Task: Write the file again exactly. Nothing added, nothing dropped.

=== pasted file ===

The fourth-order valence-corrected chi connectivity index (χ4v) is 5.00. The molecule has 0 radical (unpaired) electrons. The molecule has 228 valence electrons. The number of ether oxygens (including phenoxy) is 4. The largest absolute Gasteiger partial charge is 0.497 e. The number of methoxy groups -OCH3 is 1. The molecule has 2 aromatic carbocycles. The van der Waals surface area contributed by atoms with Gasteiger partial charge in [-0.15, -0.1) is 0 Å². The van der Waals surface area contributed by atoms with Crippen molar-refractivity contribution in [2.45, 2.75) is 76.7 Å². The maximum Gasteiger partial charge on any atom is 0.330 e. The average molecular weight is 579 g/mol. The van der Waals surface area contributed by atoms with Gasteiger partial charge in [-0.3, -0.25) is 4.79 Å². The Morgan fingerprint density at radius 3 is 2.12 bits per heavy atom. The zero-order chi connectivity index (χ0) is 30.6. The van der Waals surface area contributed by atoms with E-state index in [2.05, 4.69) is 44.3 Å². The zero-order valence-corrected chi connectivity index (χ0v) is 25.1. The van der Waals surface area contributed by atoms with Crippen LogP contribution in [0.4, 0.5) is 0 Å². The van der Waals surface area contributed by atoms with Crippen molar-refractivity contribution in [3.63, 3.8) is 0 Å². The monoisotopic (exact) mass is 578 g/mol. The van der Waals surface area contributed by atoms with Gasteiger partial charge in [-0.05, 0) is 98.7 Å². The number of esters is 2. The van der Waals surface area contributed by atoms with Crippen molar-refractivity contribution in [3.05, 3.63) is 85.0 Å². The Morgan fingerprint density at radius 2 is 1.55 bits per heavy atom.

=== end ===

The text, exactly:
The fourth-order valence-corrected chi connectivity index (χ4v) is 5.00. The molecule has 0 radical (unpaired) electrons. The molecule has 228 valence electrons. The number of ether oxygens (including phenoxy) is 4. The largest absolute Gasteiger partial charge is 0.497 e. The number of methoxy groups -OCH3 is 1. The molecule has 2 aromatic carbocycles. The van der Waals surface area contributed by atoms with Gasteiger partial charge in [-0.15, -0.1) is 0 Å². The van der Waals surface area contributed by atoms with Crippen molar-refractivity contribution in [2.45, 2.75) is 76.7 Å². The maximum Gasteiger partial charge on any atom is 0.330 e. The average molecular weight is 579 g/mol. The van der Waals surface area contributed by atoms with Gasteiger partial charge in [-0.3, -0.25) is 4.79 Å². The Morgan fingerprint density at radius 3 is 2.12 bits per heavy atom. The zero-order chi connectivity index (χ0) is 30.6. The van der Waals surface area contributed by atoms with E-state index in [2.05, 4.69) is 44.3 Å². The zero-order valence-corrected chi connectivity index (χ0v) is 25.1. The van der Waals surface area contributed by atoms with Crippen LogP contribution in [0.4, 0.5) is 0 Å². The van der Waals surface area contributed by atoms with Crippen molar-refractivity contribution in [3.63, 3.8) is 0 Å². The monoisotopic (exact) mass is 578 g/mol. The van der Waals surface area contributed by atoms with Gasteiger partial charge in [-0.05, 0) is 98.7 Å². The number of esters is 2. The van der Waals surface area contributed by atoms with Crippen molar-refractivity contribution in [3.05, 3.63) is 85.0 Å². The Morgan fingerprint density at radius 2 is 1.55 bits per heavy atom.